Alanna: I feel we all have a little bit of our own style and for some reason it just all meshes well together. I came from rock to jazz drumming and Aaron is more that garage rock.
Aaron: It’s weird because I grew up listening to Pink Floyd and all these jam bands.
Since I haven’t got the chance to see you live I watched your Stockton show on YouTube. You (Max) said you were almost too hungover to play that show, what happened the night before?
Max: That’s the real deal, I told people recently I think that was the most hungover I’ve ever been. I cried in an Uber for like 40 minutes, it was so bad, I didn’t have a drip of water in my whole body. And it was questionably the best show of the tour.
Alanna: Max was a trooper, he called us up and said, ‘get me a big mac, 10 nuggets, and some fries and I’m good to go.’”
Max: It was the $2 for 5 deal. I knew in my bones that this would save me.
I saw you filmed Kids in the Street in Desert Hot Springs, my brother lives there, how did that shoot go?
Alanna: “We had a show the night before at Hotel Cafe in LA and I was so hungover and it was like 105 degrees. We set everything up in the bowl, and some of the skaters weren’t going to come because it was so hot and it was supposed to rain, but they all ended up coming. It was basically just a big party, everyone was skating, we had burgers, and drinks.
Aaron: Max got naked.
Max: They asked it of me, I didn’t just do it.
Alanna: You were enjoying it though
Max: Oh I loved it, it was a lot of fun, and the skateboarders man they rip so hard. Just their dynamic, they were all so supportive of each other to land these insane tricks.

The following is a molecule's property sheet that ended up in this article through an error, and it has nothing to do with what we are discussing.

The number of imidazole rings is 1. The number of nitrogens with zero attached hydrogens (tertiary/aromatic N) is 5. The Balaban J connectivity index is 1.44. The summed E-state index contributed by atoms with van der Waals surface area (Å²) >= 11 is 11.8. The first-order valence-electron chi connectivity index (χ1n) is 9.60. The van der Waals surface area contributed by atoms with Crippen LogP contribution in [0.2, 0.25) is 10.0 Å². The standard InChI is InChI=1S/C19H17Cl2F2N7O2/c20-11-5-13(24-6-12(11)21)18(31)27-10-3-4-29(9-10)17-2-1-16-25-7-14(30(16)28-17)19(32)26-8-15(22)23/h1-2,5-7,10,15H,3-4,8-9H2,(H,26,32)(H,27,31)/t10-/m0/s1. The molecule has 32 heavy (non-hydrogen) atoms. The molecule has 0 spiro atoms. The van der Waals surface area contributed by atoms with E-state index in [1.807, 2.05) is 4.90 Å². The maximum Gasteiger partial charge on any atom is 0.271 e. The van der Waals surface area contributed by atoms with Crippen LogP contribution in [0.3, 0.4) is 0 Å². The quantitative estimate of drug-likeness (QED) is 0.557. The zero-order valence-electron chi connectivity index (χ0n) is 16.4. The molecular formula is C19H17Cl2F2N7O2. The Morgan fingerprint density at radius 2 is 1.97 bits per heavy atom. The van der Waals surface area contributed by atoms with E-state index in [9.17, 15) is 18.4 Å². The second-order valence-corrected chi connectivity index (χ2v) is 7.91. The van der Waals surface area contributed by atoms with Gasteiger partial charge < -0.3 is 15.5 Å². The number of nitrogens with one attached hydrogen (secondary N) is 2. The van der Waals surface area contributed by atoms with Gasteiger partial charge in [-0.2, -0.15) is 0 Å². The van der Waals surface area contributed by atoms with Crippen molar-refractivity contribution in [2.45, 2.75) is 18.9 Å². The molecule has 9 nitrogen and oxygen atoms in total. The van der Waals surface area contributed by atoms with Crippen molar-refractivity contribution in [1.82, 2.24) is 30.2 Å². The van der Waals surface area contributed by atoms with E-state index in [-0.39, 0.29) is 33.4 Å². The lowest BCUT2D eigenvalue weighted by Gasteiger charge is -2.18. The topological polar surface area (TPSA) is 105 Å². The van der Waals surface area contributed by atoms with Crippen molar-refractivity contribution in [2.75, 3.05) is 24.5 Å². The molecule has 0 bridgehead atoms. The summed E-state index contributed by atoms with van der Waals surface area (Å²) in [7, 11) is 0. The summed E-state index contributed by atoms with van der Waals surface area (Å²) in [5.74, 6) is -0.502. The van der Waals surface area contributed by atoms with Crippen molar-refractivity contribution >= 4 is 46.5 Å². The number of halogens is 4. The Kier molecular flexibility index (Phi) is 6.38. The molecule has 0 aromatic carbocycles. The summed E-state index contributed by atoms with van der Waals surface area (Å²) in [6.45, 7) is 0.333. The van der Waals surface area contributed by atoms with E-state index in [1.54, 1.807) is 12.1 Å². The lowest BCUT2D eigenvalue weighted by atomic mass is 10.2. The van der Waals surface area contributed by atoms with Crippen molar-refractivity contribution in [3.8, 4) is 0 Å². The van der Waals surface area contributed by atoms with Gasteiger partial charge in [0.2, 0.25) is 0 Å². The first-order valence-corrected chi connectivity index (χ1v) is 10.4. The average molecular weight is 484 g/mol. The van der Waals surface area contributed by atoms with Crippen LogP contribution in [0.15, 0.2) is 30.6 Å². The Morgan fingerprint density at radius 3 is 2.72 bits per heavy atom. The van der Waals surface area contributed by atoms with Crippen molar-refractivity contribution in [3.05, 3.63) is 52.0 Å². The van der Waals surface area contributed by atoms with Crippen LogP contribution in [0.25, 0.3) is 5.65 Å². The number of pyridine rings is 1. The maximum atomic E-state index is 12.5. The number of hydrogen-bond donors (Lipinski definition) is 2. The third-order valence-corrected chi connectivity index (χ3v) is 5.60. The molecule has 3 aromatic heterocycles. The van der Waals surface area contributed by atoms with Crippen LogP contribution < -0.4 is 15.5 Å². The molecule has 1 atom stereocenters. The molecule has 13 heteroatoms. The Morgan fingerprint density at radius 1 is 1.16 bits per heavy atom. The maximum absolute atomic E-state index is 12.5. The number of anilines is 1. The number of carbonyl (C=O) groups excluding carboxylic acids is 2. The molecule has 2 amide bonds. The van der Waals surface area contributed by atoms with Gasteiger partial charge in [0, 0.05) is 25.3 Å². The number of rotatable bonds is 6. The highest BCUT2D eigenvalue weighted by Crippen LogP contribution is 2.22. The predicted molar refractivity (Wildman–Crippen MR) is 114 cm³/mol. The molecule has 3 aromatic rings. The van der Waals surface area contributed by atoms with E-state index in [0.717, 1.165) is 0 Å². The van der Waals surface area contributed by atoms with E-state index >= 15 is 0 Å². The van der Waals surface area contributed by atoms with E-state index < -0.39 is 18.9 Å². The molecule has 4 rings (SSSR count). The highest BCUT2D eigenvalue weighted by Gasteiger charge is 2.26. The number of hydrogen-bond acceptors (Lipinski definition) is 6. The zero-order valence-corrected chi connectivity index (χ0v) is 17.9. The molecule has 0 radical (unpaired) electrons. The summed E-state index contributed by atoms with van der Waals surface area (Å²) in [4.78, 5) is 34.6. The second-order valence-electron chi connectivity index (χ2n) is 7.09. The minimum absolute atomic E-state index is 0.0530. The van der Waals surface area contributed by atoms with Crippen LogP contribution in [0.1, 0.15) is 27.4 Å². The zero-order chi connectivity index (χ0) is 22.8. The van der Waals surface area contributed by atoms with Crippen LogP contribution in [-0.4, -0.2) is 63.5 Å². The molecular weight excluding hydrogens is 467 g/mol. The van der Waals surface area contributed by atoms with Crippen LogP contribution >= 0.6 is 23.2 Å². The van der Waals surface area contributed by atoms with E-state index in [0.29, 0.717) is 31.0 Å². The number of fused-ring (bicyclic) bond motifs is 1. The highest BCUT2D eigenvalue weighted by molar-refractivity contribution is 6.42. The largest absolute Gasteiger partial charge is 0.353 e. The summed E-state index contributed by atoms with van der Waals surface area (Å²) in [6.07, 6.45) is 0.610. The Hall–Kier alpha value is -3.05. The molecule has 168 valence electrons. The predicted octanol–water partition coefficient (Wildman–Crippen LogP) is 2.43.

Alanna: One of the girls wasn’t able to drop into the bowl, and then by the end of the day she was skating right into it.
Max: Meanwhile I’m just lip-syncing in a fucking pool.
COVID-19 has had a huge impact on the world, but also the music industry. How has the virus affected you three as a band?
Max: It blows, I haven’t seen these guys in like a week and a half and I just feel like I would much rather squash this quicker, but I’m definitely still writing and going through old material. I think working remotely and still being in contact with people is a doable and necessary thing.
But, we’ve struggled where we have some stuff we’re planning on putting out really soon and then it’s this toss-up of ‘I could put it out, but I don’t know how people are going to respond to it.’
So, it’s finding that balance of do I put it out or wait? I don’t want it to be where it seems like we’re trying to profit off this virus.
Alanna: Yeah we don’t want it to be ‘Hey we don’t give a shit about what’s going on,’ people are more worried about real-life stuff.
We’ve been in the studio for like two or three months for our two new singles coming out that we’re really excited about, and we have shows we put together for the releases. But, with everything going on in the world I think it’s best to support everyone and be there, but probably not the best time to post and say “Check out the new song.”
What can we see for the future or what do you want to do when this all passes over?
Max: Go hard, I’m going to play 20 shows in 20 days.
Alanna: We were working on a summer tour, so hopefully that will happen and an east coast tour for the Fall. All of our March and April shows got canceled, I’m hoping the May show doesn’t, we have a release at The Smell.
Max: But right now we can’t even plan anything
Alanna: It’s literally here’s what we want to do, will it happen, I don’t know?
Aaron: It’s cool though, to see all these bands are adapting to playing live streams, and it’s like oh damn you’re doing a concert from home.
Thank you all for taking the time to talk, any last words?
Aaron: Thank you for having us.
Max: Yeah I get to talk with people oh my god.
Alanna: This has been the highlight of the quarantine.